The surface bill they're talking about is the 5-year surface authorization. The last one (SAFETEA-LU) expired last year, meaning that they have to pass an extension every year to allow continued spending on surface transportation; mostly this is Highway Trust Fund spending and Transit Trust Fund spending - i.e. this is where the federal gas tax goes. The bill will likely do other things as well (for instance, the National Infrastructure Investment Bank that Obama has discussed may be created through this vehicle). I haven't followed it as closely as I likely should, given my job, but I do know that you can find the House T&I committee "blueprint" (proposal) on their website: link

As best I know, the Oberstar/Mica proposal is the most-developed one out there, but its a pretty thorny issue with billions of dollars at stake, a broken financing system (the HTF had to be bailed out with General Fund dollars both in 2009 and 2008), and a lot of ambitious new plans for the new one (including funding for intercity passenger and high speed rail).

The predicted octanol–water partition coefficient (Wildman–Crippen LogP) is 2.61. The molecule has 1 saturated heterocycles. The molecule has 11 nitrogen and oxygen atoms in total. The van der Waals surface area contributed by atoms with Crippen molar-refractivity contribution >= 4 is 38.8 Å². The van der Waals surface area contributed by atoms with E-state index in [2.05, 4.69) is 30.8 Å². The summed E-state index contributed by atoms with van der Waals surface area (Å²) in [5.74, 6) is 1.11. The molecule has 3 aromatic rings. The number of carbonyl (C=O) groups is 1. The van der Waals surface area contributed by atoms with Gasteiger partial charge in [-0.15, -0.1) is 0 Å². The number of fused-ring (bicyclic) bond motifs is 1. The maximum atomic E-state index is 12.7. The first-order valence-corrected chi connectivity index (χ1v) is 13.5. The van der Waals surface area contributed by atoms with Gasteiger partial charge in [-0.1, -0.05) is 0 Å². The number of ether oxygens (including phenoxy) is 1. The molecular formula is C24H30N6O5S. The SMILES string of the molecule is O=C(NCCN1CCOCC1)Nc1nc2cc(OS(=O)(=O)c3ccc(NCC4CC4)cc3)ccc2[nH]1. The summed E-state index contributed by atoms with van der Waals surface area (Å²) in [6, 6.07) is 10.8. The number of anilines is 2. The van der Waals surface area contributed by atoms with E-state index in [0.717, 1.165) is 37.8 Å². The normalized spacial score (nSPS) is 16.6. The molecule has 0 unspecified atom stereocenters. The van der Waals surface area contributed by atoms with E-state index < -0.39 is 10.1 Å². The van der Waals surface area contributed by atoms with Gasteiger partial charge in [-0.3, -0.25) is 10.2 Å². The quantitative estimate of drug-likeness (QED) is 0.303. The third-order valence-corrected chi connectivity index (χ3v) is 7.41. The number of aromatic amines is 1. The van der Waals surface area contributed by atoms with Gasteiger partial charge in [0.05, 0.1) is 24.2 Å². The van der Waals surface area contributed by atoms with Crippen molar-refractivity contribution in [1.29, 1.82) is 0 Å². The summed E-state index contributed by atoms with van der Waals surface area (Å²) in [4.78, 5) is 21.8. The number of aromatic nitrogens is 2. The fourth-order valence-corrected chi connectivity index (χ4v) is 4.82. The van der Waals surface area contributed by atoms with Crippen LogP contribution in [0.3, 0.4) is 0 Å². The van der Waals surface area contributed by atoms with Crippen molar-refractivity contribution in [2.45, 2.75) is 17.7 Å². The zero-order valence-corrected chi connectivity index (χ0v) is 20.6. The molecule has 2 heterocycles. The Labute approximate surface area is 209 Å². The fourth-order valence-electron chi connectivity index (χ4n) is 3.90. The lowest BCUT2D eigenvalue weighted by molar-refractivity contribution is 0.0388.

So, that's probably more than you wanted to know about the surface authoriziation they're talking about, but for what its worth, my take on CSX and Virgina Ave: of course its gonna be a pain for people who live or own businesses that would be directly impacted. I don't know that you can build major infrastructure projects without inconveniencing someone - but NIMBYism shouldn't get in the way of progress. We're talking about 100+ year-old rail infrastructure on the east coast. Unless you want more trucks on 95, we've got to be able to get doublestacks through the tunnels we have here, that were built loooooong before the idea of containerized cargo - and the double-stack train - were ever conceived. Personally, my walk to work (which takes me across Virginia Ave) will likely be a bigger pain than it already is with the gauntlet I run trying to cross the street at 3rd St SE. But an extra ten minutes for me to get to work is worth it. A few individuals not being able to sell their condos for 2 to 3 years is worth it. We're not talking about a permanent impairment to the properties, after all. Hopefully CSX will do this in a manner entailing as little disruption to the neighborhood as possible, but in the end, the project is vitally necessary to the survival of rail freight on the East Coast. And the rail freight transportation system is vital to the survival of the American economy, not to mention its environmental benefits.

Sorry for the rant. And really hope I didn't jack up the html up there with the link....


the_matt says: (2/18/10 5:12 PM)